Blow-Out: Twice Told Tales Unfold in Panahi’s Layered Docufiction
Borders and Boundaries and Bears, Oh My! The perpetually hobbled Iranian auteur Jafar Panahi continues to impress with innovative ways to pursue his craft despite being able to leave the country in No Bears, another meta textual endeavor in which he once again positions himself at the center of the narrative. In essence, his latest is really all about visibility defined by invisible forces dictating perceptions and parameters. Two parallel sets of star crossed lovers attempting to forge onward despite considerable restrictions unfold both in real time and in reenactment, both building to inevitable tragedy.
Panahi explores, through himself as a storyteller, how those who actively participate or whose lives are coincidentally intertwined in his craft of ‘seeing’ are invariably affected. But the real danger transpires in the periphery, whenever cameras aren’t around to record, suggesting cinema can be a catalyst but also a safety net.
Per usual with Panahi, it takes some time to orient oneself in the happenings of No Bears, arguably one of the director’s more complex endeavors. A couple attempting to secure fake passports in Turkey in order to flee to France eventually reveals itself to be a new project Jafar is directing from afar, stationed in a small border town, Jaban, Iran. While the internet is fickle, requiring his Assistant Director to drive footage over the border daily, the villagers descend into their own specific drama built around a potential picture Panahi took of two young lovers beneath a Walnut tree.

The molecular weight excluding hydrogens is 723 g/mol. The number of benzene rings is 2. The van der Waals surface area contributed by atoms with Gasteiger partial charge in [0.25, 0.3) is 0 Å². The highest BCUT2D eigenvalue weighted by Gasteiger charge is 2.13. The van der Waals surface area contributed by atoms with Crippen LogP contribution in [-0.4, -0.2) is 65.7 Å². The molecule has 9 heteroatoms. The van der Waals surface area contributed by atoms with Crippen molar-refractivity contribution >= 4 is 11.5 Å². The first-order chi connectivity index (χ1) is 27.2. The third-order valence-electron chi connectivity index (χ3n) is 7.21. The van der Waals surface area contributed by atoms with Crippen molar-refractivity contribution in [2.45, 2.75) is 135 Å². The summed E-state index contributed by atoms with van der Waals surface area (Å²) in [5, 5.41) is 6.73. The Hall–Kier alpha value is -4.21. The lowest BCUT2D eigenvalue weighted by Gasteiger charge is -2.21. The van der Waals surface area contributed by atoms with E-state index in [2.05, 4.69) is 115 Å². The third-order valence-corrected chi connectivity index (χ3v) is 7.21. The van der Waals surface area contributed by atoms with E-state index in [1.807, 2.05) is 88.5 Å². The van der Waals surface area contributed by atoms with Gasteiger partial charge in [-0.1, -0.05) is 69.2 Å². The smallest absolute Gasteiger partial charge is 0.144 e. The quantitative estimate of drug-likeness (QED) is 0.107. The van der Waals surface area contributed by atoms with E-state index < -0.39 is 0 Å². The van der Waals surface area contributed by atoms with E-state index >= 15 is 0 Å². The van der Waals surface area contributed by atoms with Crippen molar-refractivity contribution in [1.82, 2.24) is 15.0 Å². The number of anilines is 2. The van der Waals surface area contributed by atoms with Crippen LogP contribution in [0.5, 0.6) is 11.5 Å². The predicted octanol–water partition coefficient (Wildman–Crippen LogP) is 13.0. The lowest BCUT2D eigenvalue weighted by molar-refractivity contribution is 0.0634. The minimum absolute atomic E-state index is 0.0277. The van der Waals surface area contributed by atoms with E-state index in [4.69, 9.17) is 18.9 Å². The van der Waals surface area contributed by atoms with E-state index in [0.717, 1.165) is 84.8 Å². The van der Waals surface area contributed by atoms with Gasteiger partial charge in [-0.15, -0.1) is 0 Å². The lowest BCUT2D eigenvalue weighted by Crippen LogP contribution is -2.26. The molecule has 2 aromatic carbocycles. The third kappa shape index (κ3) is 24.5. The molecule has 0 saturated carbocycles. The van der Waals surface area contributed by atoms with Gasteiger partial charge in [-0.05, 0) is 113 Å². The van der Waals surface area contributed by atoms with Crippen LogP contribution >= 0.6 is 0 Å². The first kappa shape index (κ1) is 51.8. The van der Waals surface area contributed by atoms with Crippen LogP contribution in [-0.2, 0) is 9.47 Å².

The young woman, Gozal, has been betrothed since birth to a man who’s none too pleased to see a disgraced university student return to the village to take her away. The photograph would allow the town sheriff to take legal action. The situation is worsened by Panahi’s exploration of the border just outside the village, an invisible line he legally cannot cross due to his own well publicized issues keeping him in the country. But his mere presence disrupts the clandestine operation of smuggled goods the denizens survive off of. The obsession with what Panahi might have captured in the photograph is reminiscent of Antonioni’s Blow-Up (1966), with its reflection of scandal threatening violence. Meanwhile, the Turkish couple appears to be starring in a reenactment of their own experiences fleeing together, but Zara (Mina Kavani) is triggered by a situation with the smugglers and the struggle to get her diabetic husband, Bakhtiyar, out of the country.
The camera gives and the camera taketh away seems to be a common thread in No Bears, with an initially amused Panahi increasingly irritated by the endless interruptions dictated by the specific traditions of the village, inadvertently placing himself in the center of a dilemma which spins out of control. The title is in reference to the dangers of certain areas and roads in the village, though these bears turn out to be just a story to scare people, as fear keeps most people in place, and those who know the truth have free passage. Its interconnected storylines have two distinctly different visual styles from DP Amin Jafari, with the village sequences resembling the tone of Panahi’s last feature, 2018’s Three Faces.
As self-referential as ever, No Bears conjures the innate contradictions of what cinema can do or be, recording a version of reality while at the same time grappling with the desire for some sort of authenticity as regards human experiences. But the camera has a way of distorting intention as well. Likewise, the potential trauma of cinema, both in its creation and consumption, is inherently a process of return, going back, seeing things again. At the end of the day, bears certainly aren’t the problem, whether they’re real or imaginary.
Reviewed on September 9th at the 2022 Venice Film Festival – In Competition. 106 Mins.